Bio-oils are promising lubricants in many tribological conditions; however, there has been very little study of their performance in micro-abrasion conditions. The purpose of this project is to investigate the mechanisms of micro-abrasion of various metallic materials in various bio-oils. Micro-abrasion maps will be constructed for the materials in the presence and absence of the lubricants. The transition between micro-abrasion regimes, from 3 body rolling to 2 body grooving will be assessed in such conditions. The group is grateful to the Chongqing Institute of Technology for sponsorship of this collaborative project.
Investigator: Dr Hosen Jawan
Collaborator: Professor M.M. Stack
Visiting Academic, Department of Mechanical Engineering, College of Engineering, University of Al Mrkeb, Libya
Title: Micro-abrasion mapping of bio-materials in corrosive conditions
Micro-abrasion-corrosion interactions are of particular interest for bio-material applications such as knee and hip joint prostheses. In such cases, the presence of micron sized particles may enhance the wear of the artificial hip joint. Developing a rationale for describing such interactions is a potentially useful engineering tool to controlling the damage. The aim of this work is to generate a micro-abrasion map in corrosive environments for a range of metallic materials. The group wish to acknowledge the Department of Mechanical Engineering, University of Al Mrkeb, for sponsorship of Dr Hosen's sabbatical.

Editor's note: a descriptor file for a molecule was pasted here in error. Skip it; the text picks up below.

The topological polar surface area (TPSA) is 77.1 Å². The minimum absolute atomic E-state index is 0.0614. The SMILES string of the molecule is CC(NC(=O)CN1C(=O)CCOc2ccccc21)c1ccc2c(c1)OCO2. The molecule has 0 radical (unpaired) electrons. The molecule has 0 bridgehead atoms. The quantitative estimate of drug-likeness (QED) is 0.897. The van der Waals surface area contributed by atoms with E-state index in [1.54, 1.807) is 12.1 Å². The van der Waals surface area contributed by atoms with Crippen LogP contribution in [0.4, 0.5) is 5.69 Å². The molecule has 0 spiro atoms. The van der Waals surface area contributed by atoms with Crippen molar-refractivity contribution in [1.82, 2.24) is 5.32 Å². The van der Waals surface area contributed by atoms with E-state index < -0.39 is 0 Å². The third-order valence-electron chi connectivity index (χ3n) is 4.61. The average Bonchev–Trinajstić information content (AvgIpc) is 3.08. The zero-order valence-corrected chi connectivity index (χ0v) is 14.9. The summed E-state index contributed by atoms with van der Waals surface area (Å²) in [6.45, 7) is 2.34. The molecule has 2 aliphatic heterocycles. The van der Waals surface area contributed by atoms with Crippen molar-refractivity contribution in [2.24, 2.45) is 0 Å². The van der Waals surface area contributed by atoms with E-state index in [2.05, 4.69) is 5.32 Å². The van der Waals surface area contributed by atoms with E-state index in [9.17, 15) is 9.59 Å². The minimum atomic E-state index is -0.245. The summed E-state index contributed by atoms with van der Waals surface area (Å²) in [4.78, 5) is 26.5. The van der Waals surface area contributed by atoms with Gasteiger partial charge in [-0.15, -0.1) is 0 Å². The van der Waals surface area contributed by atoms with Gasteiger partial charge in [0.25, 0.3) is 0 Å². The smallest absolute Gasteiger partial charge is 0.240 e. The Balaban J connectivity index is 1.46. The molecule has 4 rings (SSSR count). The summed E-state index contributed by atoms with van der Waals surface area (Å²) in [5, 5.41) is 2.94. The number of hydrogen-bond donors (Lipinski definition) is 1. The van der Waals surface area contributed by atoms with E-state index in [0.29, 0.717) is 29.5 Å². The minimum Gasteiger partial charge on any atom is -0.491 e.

Dr Kuangnan Chi - Postdoctoral Researcher
Title: Tribo-Corrosion network: TrICorr-Net.
Principal Investigator: Professor M.M. Stack
Dr. R. Wood, University of Southampton
Professor A. Neville, Heriot Watt University
The aim of this project is to develop an academic/industrial Network for tribo-corrosion of materials, where the tribological interaction includes wear, erosion, abrasion and cavitation. Network activities include regular meetings on a series of topical issues in the area, both in the UK and overseas, in addition to developing collaborative grant applications. The proceedings of these meetings are being published on an ongoing basis. Links with academics in Europe, Canada and the US are also being developed as part of this project.